The equity agents were two percent (2%) monthly for all investor funds into TFP. Defendant Rivas claimed approximately 222 customers with a total of $25,000,000 being held in fifteen (15) different accounts maintained by Defendant Interbank FX at its location in Salt Lake City, Utah. Any equity check payments to customers made by Defendant Rivas came from profits he earned by his trading of Defendant Interbank FX’s accounts.
Defendant Rivas’ foreign currency market trading accounts maintained by Defendant Interbank FX indicated the following. On March 8, 2008, Defendant had sixteen (16) accounts containing approximately $4,477,000. On April 25, 2008, Defendant Rivas had fourteen (14) accounts containing approximately $5,383,000. On May 16, 2008, Defendant Rivas had thirteen (13) accounts containing a greatly diminished amount of approximately $11,900. Between April 25 and May 16, 2008, Defendant Rivas withdrew approximately $3,427,000 by way if wire transfers. In making these withdrawals, in this period, Defendant Rivas lost over $2.5 million in what would have been open trades on the foreign currency exchange market.
From January 2007 Defendant Rivas deposited approximately $3,968,000 into his trading accounts held at Defendant Interbank FX. In fact, Defendant Rivas never had the ability to return the promised five percent (5%) monthly to 222 customers whom he claimed invested $25,000,000 in TFP. The $25,000,000 investment would have required a monthly payment of $1,250,000 to the customers and a monthly payment of $500,000 to equity agents. At the end of three (3) years, Defendant Rivas promised a full return of each client’s investment. Defendant Rivas’s total profits of $3,304,000 from January 2007 to May 16, 2008 could not have supported his promised payments of approximately $1,750,000 per month. Defendant Rivas had no ability to return the investors’ estimated $25,000,000 at the end of their respective three (3) year terms.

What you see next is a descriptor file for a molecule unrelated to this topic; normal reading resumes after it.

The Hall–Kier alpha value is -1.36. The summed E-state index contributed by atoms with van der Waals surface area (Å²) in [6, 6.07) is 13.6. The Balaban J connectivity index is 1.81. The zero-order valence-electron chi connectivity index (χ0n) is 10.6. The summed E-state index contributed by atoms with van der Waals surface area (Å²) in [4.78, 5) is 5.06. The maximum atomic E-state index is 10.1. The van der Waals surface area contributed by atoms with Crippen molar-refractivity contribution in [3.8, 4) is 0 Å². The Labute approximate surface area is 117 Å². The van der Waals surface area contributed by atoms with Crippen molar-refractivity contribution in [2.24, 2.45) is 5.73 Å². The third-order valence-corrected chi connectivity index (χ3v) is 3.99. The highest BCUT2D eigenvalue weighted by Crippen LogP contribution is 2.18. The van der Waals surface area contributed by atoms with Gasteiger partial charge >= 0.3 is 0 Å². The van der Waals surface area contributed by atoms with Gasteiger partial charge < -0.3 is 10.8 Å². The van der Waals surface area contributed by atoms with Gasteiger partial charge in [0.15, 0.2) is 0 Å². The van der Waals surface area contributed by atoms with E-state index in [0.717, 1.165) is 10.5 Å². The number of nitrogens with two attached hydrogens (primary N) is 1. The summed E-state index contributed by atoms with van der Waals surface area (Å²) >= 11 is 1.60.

Defendant Rivas’ seminars which were regularly attended by approximately fifty (50) potential customers and numerous TFP employees regularly portrayed Defendant Rivas as representing having thirty (30) years of trading experience in the foreign currency market. On the last day of the seminars, Defendant Rivas directed everyone to the TFP website which had a direct link to Defendant Interbank FX’s account setup.
Defendant Rivas’ false representations were promoted and given credibility by Defendant Interbank FX in its extensive media advertising campaign which presented Defendant Rivas as a “forex trader” searching for a “reputable online broker.” Defendant Interbank FX described Defendant Rivas as “discovering” Defendant Interbank FX and being impressed by “the genuine customer service attitude and the company’s unique approach to forex trading.”
24. In early May 2008, equity agents realized that TFP’s customer’s equity checks began bouncing. Defendant Rivas made representations of his “financial problems” and the need for time to “trade out of his situation.” Defendant Rivas promised to refund their money but at eighty percent (80%) of the initial investment. These suspicious were confirmed on May 15, 2008 when four TFP investors filed an involuntary bankruptcy petition against Defendant Rivas in the United States Bankruptcy Court, Chattanooga, Tennessee. Thereafter, Plaintiffs discovered the nature and extent of Defendants’ racketeering schemes.